When 1,000 words is no substitute for a picture


Over the weekend, I used the CTA website to check for delays on the Brown Line train service. While I was on the site, I noticed a featured story about CTA’s new train cars, which are apparently being tested in a few limited areas. The story, and the press release it was based on, included lots of details about what the new cars look like, what the advantages are to riders, and so on. But despite what must have been 1,000 words of text, there were no pictures to be found.

Granted, there was a section at the bottom of the page for a “gallery”. However, the picture gallery didn’t work in my browser, so all I saw was a big black box. What a letdown: they described the new train cars in detail, teased me with the promise of a gallery, and then failed to provide any way for me to view the pictures. It’s often said that a picture is worth 1,000 words, but the opposite isn’t necessarily true. In fact, giving the reader 1,000 words of descriptive text probably can’t make up for a picture that they were expecting to see.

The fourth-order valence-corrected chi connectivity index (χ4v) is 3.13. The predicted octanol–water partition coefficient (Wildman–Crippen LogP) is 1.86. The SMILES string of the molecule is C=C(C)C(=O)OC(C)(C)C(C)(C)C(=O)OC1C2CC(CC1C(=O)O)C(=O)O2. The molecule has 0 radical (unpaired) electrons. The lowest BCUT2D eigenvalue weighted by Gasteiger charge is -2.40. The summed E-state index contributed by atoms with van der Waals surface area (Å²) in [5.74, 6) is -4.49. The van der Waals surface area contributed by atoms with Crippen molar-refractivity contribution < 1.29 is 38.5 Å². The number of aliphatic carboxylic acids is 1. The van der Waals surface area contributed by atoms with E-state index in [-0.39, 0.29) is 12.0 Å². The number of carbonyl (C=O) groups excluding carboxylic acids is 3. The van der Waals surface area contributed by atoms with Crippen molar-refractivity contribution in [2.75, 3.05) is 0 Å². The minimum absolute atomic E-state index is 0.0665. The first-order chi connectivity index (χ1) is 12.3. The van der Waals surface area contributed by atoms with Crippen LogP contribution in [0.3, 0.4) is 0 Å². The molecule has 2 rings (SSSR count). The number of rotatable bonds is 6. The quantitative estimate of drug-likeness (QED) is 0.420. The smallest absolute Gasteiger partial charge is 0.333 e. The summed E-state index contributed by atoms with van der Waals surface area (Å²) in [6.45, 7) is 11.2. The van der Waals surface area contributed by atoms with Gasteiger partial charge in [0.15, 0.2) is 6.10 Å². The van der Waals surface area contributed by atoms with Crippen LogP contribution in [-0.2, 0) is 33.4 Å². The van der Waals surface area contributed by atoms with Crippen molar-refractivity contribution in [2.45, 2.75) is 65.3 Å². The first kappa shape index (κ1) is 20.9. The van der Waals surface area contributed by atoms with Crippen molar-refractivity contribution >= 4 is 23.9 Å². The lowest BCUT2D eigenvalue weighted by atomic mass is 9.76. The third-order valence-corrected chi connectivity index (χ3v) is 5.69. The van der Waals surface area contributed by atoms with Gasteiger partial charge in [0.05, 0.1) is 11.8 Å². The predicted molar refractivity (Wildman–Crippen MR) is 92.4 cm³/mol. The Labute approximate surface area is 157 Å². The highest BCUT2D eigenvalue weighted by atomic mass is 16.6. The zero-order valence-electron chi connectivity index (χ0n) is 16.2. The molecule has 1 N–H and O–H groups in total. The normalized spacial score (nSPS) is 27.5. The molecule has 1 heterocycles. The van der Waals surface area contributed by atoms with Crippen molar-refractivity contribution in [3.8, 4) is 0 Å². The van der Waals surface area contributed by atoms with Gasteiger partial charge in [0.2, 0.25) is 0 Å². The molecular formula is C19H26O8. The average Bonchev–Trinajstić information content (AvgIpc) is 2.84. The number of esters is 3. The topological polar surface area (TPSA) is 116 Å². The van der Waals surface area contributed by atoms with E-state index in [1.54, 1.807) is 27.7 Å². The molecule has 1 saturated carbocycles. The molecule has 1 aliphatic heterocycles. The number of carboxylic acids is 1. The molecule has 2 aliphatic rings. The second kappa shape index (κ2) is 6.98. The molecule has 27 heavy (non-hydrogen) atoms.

So when you’re working on a press release, news article, or webpage that includes a substantial amount of detailed text, ask yourself whether that text really deserves to have a picture associated with it. And if it does, take the extra time to make sure the pictures are relevant and high quality, and that the images actually show up in popular web browsers. Otherwise, all the effort you spend on creating positive expectations in the reader’s mind will turn to disappointment, when people realize there are no pictures to go along with the text.